SIPs deliver excellent structural and thermal performance and can be fabricated to fit nearly any building design. The result is a building system with a high strength to weight ratio that is highly airtight and energy-efficient, quick to construct and which can be used in walls and roofs of residential properties.
CLT and Glulam
While currently used less frequently in housebuilding, cross-laminated timber (CLT) and glued laminated timber (Glulam) are valuable systems for certain types of development. CLT is a structural solid wood panel product that can be used to form wall, roof and floor sections. It is produced by stacking layers of timber, known as lamellas, at 90∞ to the layer below and glued together to create panels up to 24 metres in length and 2.95 metres in width. Similarly, glulam is an engineered structural beam created from layered parallel timber laminations. Glulam offers exceptional load-bearing capabilities and dimensional stability and can be used in various shapes with beams typically up to 50 metres in length and 4.5 metres in width.
Benefits of structural timber
One of the key benefits of structural timber is its sustainability, especially its low embodied carbon. It is estimated that the UK’s built environment is responsible for nearly half of the UK’s carbon emissions, and embodied carbon can account for as much as 30% of this. It is therefore essential that steps are taken to reduce the carbon impact of new homes.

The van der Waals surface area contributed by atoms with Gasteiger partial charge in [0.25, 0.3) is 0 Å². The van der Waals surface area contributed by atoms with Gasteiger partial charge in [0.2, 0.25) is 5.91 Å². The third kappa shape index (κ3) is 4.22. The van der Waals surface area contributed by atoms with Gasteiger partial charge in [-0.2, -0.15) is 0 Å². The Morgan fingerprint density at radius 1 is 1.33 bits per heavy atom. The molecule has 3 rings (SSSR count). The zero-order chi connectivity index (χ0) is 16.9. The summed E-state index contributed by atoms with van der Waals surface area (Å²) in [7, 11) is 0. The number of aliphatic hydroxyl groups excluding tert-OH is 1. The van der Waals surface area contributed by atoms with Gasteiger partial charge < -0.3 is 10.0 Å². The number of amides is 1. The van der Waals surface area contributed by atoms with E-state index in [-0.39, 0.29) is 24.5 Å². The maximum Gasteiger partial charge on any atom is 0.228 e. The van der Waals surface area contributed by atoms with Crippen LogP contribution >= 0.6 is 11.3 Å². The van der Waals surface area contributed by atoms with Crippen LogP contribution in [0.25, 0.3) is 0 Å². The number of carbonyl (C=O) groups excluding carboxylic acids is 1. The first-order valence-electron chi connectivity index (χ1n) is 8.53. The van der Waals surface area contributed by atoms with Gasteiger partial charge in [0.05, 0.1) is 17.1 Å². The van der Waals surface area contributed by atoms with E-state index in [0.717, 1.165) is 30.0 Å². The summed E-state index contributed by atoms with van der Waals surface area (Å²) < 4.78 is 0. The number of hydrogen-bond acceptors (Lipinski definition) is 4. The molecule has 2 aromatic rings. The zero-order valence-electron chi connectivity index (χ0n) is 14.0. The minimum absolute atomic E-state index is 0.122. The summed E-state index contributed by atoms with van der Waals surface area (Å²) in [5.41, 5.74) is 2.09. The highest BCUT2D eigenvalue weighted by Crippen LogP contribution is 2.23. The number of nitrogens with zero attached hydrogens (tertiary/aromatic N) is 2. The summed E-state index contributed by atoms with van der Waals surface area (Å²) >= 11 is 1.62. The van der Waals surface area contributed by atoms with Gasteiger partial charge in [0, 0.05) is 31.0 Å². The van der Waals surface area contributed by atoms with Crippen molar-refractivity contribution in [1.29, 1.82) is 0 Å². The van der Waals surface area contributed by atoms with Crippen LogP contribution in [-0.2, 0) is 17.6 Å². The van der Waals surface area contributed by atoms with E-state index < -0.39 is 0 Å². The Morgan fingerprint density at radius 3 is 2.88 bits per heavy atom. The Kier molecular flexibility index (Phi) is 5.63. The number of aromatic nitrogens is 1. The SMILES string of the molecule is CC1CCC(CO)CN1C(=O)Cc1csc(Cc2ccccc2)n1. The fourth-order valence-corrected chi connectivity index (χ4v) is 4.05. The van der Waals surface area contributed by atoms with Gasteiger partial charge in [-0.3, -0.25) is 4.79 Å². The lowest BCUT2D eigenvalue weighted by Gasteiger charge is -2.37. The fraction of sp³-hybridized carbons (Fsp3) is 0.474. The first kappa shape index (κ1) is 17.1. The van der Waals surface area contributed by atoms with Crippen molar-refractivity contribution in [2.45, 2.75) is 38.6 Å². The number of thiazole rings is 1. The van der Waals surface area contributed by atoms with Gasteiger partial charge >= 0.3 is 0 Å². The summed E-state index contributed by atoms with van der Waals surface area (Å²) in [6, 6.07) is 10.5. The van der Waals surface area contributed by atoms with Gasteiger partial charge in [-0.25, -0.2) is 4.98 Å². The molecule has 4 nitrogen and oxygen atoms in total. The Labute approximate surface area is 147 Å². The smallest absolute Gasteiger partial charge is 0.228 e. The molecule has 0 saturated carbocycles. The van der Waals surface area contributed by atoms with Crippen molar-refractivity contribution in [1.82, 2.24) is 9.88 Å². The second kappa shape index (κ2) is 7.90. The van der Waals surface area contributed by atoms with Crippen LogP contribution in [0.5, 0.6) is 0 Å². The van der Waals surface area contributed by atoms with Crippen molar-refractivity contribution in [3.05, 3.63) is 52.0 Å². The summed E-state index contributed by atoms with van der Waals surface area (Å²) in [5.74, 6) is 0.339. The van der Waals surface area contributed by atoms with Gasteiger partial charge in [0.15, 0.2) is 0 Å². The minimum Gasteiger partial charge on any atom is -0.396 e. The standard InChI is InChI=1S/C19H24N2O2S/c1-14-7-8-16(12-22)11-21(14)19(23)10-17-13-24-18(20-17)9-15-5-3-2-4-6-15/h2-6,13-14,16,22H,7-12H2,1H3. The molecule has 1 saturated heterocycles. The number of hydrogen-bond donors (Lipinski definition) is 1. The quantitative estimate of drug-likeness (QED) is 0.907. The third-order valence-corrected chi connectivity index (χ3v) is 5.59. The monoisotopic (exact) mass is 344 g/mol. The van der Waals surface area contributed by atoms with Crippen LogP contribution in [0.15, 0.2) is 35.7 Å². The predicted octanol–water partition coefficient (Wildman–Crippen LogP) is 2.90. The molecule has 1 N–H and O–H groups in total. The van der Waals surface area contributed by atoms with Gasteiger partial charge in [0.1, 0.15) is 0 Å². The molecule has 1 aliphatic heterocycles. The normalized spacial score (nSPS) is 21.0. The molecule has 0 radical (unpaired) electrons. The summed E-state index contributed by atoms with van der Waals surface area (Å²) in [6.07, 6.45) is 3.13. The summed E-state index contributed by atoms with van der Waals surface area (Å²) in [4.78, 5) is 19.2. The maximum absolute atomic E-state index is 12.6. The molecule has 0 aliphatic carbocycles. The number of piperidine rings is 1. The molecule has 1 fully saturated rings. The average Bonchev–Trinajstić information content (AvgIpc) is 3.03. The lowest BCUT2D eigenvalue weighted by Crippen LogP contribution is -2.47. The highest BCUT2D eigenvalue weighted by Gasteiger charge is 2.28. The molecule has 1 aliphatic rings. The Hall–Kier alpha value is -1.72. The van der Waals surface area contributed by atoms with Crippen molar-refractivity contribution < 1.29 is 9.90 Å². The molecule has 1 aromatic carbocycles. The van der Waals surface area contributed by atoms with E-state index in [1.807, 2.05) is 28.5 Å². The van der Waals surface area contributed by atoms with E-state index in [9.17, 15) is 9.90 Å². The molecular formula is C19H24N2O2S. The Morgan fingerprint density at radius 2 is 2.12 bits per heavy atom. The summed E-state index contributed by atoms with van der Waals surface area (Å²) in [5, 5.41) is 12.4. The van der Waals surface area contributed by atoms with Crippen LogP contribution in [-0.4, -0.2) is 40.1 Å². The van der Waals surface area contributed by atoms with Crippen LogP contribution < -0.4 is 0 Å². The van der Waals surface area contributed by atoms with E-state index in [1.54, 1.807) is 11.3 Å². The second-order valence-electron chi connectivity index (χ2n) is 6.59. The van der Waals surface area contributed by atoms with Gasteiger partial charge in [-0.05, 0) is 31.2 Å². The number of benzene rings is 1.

Maximising the use of timber in new residential properties in place of other materials is a simple and effective way of achieving this reduction. Timber is a low carbon material due to the fact that trees absorb and store CO2 as they grow. Therefore, for every cubic metre of timber used in construction, 0.9 tonnes of CO2 is sequestered and stored for the lifetime of the building.
The timber used is responsibly harvested and sourced from farmed forests that are sustainably managed and properly maintained. In fact, typically for every tree cut, a further five are planted.
In addition, the production of structural timber systems has a relatively small carbon footprint as manufacturing the harvested timber into the structural components does not require energy intensive processes.